DBQ: Civil Disobedience to Black Power

Topics: Martin Luther King, Jr., Black people, African American Pages: 3 (1182 words) Published: January 26, 2011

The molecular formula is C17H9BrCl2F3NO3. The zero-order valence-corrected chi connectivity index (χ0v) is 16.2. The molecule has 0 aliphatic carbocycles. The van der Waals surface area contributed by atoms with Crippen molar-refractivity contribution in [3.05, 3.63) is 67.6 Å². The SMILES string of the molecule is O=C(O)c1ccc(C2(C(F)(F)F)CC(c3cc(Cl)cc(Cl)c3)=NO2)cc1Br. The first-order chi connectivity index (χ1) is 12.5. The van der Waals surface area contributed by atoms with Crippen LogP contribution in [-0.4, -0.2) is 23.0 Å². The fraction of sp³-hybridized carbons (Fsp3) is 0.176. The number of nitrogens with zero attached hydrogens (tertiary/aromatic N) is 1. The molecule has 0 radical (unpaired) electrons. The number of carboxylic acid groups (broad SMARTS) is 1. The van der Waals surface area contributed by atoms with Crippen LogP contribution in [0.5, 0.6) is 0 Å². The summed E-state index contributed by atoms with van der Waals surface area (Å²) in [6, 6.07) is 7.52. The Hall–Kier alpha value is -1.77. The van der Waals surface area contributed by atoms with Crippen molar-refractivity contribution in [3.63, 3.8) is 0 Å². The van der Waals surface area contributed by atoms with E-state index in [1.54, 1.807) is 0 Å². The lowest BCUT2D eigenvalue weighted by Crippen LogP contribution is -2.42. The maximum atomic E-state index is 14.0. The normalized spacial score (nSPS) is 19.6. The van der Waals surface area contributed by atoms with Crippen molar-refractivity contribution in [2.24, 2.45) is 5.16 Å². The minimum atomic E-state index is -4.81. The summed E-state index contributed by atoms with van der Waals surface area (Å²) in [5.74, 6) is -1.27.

Up until the 1960’s the civil rights movement was practiced through peaceful protests established from the idea that equal recognition amongst all peoples was only acquired through non-violent acts. In the late 60’s these techniques transformed into fast and more efficient methods with different value sets. The changes within the Civil Rights movement occurred because African Americans were sick of the painfully slow progress accomplished through the civil rights movement, didn’t agree with the idea that being mistreated, disrespected, and stomped over (figuratively and literally) was the only resolution to overcome racism and segregation, and decided that violence and bloodshed (stemming from the theory that asking for deserved rights was to slow a process, when they could just take them) was aggressive enough to catch the eyes of many and gain Black Dominance or at least equal rights. Even with the Civil Rights Act in place, African American’s were tired of being neglected and disregarded. Peaceful protesting was only doing so much, the alternative of Black Power had begun to flourish in the late 60’s because it demanded respect through violent, attention-grabbing approaches that were created to actually change segregation and equality. The 1950’s and early 60’s were eras driven by the consumer culture, the US was extremely wealthy, the automobile industry was booming, suburban lifestyle had grown, television became extremely popular, and the general view of America was good (to say the least). The only ‘bad’ aspect of the US was inequality and the unrecognized rights (Blacks deserved). The US originally opted for saving justice and peace amongst Black communities in civil and non-violent ways, but there was limited execution. In 1954, for example, the Supreme Court unanimously ruled segregation in public schools unconstitutional in Brown v. Board of Education. This landmark case began a series of significant Civil Rights movements with regards to...
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